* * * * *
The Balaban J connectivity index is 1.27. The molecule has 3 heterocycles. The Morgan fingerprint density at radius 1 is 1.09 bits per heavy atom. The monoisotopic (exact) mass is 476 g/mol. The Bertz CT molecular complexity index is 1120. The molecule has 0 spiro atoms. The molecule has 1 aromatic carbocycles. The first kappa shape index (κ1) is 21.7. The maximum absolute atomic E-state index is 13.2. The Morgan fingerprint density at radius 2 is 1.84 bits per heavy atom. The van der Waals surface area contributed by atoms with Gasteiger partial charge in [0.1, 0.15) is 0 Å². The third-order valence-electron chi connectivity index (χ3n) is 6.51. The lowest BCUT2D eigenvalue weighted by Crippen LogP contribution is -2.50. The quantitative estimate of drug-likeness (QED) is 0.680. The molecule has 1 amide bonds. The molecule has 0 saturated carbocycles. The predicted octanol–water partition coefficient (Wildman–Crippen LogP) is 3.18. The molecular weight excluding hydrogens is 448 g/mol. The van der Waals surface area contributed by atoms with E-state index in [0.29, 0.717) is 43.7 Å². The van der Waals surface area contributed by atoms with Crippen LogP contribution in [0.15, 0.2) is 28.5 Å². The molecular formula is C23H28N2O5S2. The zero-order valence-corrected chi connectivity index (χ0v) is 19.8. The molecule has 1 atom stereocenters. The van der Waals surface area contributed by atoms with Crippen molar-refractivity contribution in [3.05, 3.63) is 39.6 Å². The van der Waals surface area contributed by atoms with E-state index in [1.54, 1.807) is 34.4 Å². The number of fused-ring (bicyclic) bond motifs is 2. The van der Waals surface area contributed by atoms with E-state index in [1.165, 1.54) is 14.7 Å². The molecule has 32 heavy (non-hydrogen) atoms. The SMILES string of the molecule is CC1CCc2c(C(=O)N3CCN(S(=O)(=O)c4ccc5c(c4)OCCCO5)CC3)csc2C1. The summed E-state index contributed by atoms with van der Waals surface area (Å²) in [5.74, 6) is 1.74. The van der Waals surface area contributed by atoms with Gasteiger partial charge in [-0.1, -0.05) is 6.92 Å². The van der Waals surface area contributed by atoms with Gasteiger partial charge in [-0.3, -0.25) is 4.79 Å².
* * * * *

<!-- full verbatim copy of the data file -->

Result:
The Balaban J connectivity index is 1.27. The molecule has 3 heterocycles. The Morgan fingerprint density at radius 1 is 1.09 bits per heavy atom. The monoisotopic (exact) mass is 476 g/mol. The Bertz CT molecular complexity index is 1120. The molecule has 0 spiro atoms. The molecule has 1 aromatic carbocycles. The first kappa shape index (κ1) is 21.7. The maximum absolute atomic E-state index is 13.2. The Morgan fingerprint density at radius 2 is 1.84 bits per heavy atom. The van der Waals surface area contributed by atoms with Gasteiger partial charge in [0.1, 0.15) is 0 Å². The third-order valence-electron chi connectivity index (χ3n) is 6.51. The lowest BCUT2D eigenvalue weighted by Crippen LogP contribution is -2.50. The quantitative estimate of drug-likeness (QED) is 0.680. The molecule has 1 amide bonds. The molecule has 0 saturated carbocycles. The predicted octanol–water partition coefficient (Wildman–Crippen LogP) is 3.18. The molecular weight excluding hydrogens is 448 g/mol. The van der Waals surface area contributed by atoms with E-state index in [0.29, 0.717) is 43.7 Å². The van der Waals surface area contributed by atoms with Crippen LogP contribution in [0.15, 0.2) is 28.5 Å². The molecular formula is C23H28N2O5S2. The zero-order valence-corrected chi connectivity index (χ0v) is 19.8. The molecule has 1 atom stereocenters. The van der Waals surface area contributed by atoms with Crippen molar-refractivity contribution in [3.05, 3.63) is 39.6 Å². The van der Waals surface area contributed by atoms with E-state index in [1.54, 1.807) is 34.4 Å². The number of fused-ring (bicyclic) bond motifs is 2. The van der Waals surface area contributed by atoms with E-state index in [1.165, 1.54) is 14.7 Å². The molecule has 32 heavy (non-hydrogen) atoms. The SMILES string of the molecule is CC1CCc2c(C(=O)N3CCN(S(=O)(=O)c4ccc5c(c4)OCCCO5)CC3)csc2C1. The summed E-state index contributed by atoms with van der Waals surface area (Å²) in [5.74, 6) is 1.74. The van der Waals surface area contributed by atoms with Gasteiger partial charge in [-0.1, -0.05) is 6.92 Å². The van der Waals surface area contributed by atoms with Gasteiger partial charge in [-0.3, -0.25) is 4.79 Å².